This Turkish bath, i.e. hammam, was completely renewed and transformed into a beautiful museum that hosts an exhibition about the history and culture of the Turkish baths. This hammam was built in the 18th century with an Ottoman-period bathhouse architectural style, being employed as a Turkish bath until the 1940s. This museum makes it possible to learn about the hammam history and traditional practices thanks to dioramas located in the rooms and an audio guide. There are also explanations about the bathing process and the daily hamman culture.
The Old City Shuk
The Old City Shuk of Akko is the central marketplace of the town, and it is a vibrant bazaar where there are many fresh and cheap products such as spices, food and souvenirs. This shuk is the right place where you can buy an original gift to bring with you and a beautiful place to find textiles and bric-a-brac. It is fantastic to stroll through this place also to experience the ancient and middle easter atmosphere of the markets with local shoppers, smells and traditional streets.
The Bahje Baha’i Centre
The beautiful gardens of Bahji contain the shrine of Bahá’u’lláh, who was the founder of the Baha’i faith. In 1868, Bahá’u’lláh was exiled to Akko, and he lived the last part of his life in the red-roofed house located in the gardens. The more famous Baha’i Gardens are located in Haifa. Even though Akko’s Baha’i Gardens are much smaller and more modest, they are similarly flawlessly well-kept. These gardens are much less visited than Haifa’s ones; hence, they are a very peaceful place. You can visit the shrine by joining an organized tour that runs between 9 am and noon. Differently, visitors are welcome to walk through segments of the gardens independently.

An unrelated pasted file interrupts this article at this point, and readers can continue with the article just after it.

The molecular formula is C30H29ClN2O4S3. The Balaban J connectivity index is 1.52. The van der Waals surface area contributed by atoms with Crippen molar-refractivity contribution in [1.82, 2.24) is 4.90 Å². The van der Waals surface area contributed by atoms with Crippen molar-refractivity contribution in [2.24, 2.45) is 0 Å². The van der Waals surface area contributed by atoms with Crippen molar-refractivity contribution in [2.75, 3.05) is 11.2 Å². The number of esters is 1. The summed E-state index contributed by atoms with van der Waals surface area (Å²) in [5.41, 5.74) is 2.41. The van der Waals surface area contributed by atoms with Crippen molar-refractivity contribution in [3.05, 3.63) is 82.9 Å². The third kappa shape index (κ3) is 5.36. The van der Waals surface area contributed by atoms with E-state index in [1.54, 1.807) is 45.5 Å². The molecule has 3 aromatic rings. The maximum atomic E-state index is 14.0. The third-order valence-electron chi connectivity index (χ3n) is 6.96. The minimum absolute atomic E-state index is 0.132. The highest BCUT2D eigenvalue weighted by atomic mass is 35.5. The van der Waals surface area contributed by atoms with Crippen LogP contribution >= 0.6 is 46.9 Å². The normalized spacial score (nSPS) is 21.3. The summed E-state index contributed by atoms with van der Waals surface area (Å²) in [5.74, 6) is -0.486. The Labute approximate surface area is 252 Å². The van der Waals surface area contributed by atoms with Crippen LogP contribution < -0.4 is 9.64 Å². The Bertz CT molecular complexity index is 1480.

The kibbutz of Lohamei HaGetaot was established in 1949 by both Polish and Lithuanian Jews who endured the fight against the Nazis during the Second World War. This kibbutz hosts a moving museum devoted to commemorating the Jewish resistance and the Holocaust. Displays of the history of Vilnius are located on the ground floor. Vilnius was the Jerusalem of Lithuania with a significant Jewish community from 1551 to 1940. Other documentation of the museum is relative to the early days of the socialist and Zionist movement dating back to the end of the 19th century. Some objects illustrate the daily life of Polish Jews through almost two thousand drawings and paintings made by concentration camp prisoners who also painted portraits of inmates.
History Of Akko
The history of Akko dates back to the Canaanite period, and this city was initially located in Tell el-Fukhtar, which is two kilometres east and close to the stadium. The excavations were performed by an international team of archaeologists starting from 1973 onwards. Archaeological remnants of a Canaanite settlement were unveiled underneath the Hellenistic and Persian occupation levels, and they date back to 3,000 BC.